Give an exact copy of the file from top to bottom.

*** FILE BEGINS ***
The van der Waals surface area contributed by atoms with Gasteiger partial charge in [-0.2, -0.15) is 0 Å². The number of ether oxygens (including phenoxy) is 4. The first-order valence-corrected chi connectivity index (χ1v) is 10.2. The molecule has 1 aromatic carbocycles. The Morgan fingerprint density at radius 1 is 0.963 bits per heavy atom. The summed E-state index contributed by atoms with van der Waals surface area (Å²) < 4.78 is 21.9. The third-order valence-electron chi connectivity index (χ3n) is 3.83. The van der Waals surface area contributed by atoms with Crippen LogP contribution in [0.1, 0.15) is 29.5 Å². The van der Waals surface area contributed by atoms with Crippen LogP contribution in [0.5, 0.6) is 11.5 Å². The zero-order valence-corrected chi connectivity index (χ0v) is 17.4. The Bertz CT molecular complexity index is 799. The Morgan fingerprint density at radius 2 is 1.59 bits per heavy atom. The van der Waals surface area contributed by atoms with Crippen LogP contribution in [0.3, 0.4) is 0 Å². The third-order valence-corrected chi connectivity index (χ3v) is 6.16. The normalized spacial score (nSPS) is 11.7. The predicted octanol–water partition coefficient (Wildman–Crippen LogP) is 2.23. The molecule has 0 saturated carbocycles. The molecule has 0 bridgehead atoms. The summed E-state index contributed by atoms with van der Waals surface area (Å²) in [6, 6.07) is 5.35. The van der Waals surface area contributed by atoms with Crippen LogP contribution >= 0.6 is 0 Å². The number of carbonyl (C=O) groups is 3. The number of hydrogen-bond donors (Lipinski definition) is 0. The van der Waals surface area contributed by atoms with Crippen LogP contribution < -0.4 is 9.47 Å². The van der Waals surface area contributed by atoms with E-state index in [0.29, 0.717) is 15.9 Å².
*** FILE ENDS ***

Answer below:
The van der Waals surface area contributed by atoms with Gasteiger partial charge in [-0.2, -0.15) is 0 Å². The number of ether oxygens (including phenoxy) is 4. The first-order valence-corrected chi connectivity index (χ1v) is 10.2. The molecule has 1 aromatic carbocycles. The Morgan fingerprint density at radius 1 is 0.963 bits per heavy atom. The summed E-state index contributed by atoms with van der Waals surface area (Å²) < 4.78 is 21.9. The third-order valence-electron chi connectivity index (χ3n) is 3.83. The van der Waals surface area contributed by atoms with Crippen LogP contribution in [0.1, 0.15) is 29.5 Å². The van der Waals surface area contributed by atoms with Crippen LogP contribution in [0.5, 0.6) is 11.5 Å². The zero-order valence-corrected chi connectivity index (χ0v) is 17.4. The Bertz CT molecular complexity index is 799. The Morgan fingerprint density at radius 2 is 1.59 bits per heavy atom. The van der Waals surface area contributed by atoms with Crippen LogP contribution in [0.3, 0.4) is 0 Å². The third-order valence-corrected chi connectivity index (χ3v) is 6.16. The normalized spacial score (nSPS) is 11.7. The predicted octanol–water partition coefficient (Wildman–Crippen LogP) is 2.23. The molecule has 0 saturated carbocycles. The molecule has 0 bridgehead atoms. The summed E-state index contributed by atoms with van der Waals surface area (Å²) in [6, 6.07) is 5.35. The van der Waals surface area contributed by atoms with Crippen LogP contribution >= 0.6 is 0 Å². The number of carbonyl (C=O) groups is 3. The number of hydrogen-bond donors (Lipinski definition) is 0. The van der Waals surface area contributed by atoms with Crippen LogP contribution < -0.4 is 9.47 Å². The van der Waals surface area contributed by atoms with E-state index in [0.29, 0.717) is 15.9 Å².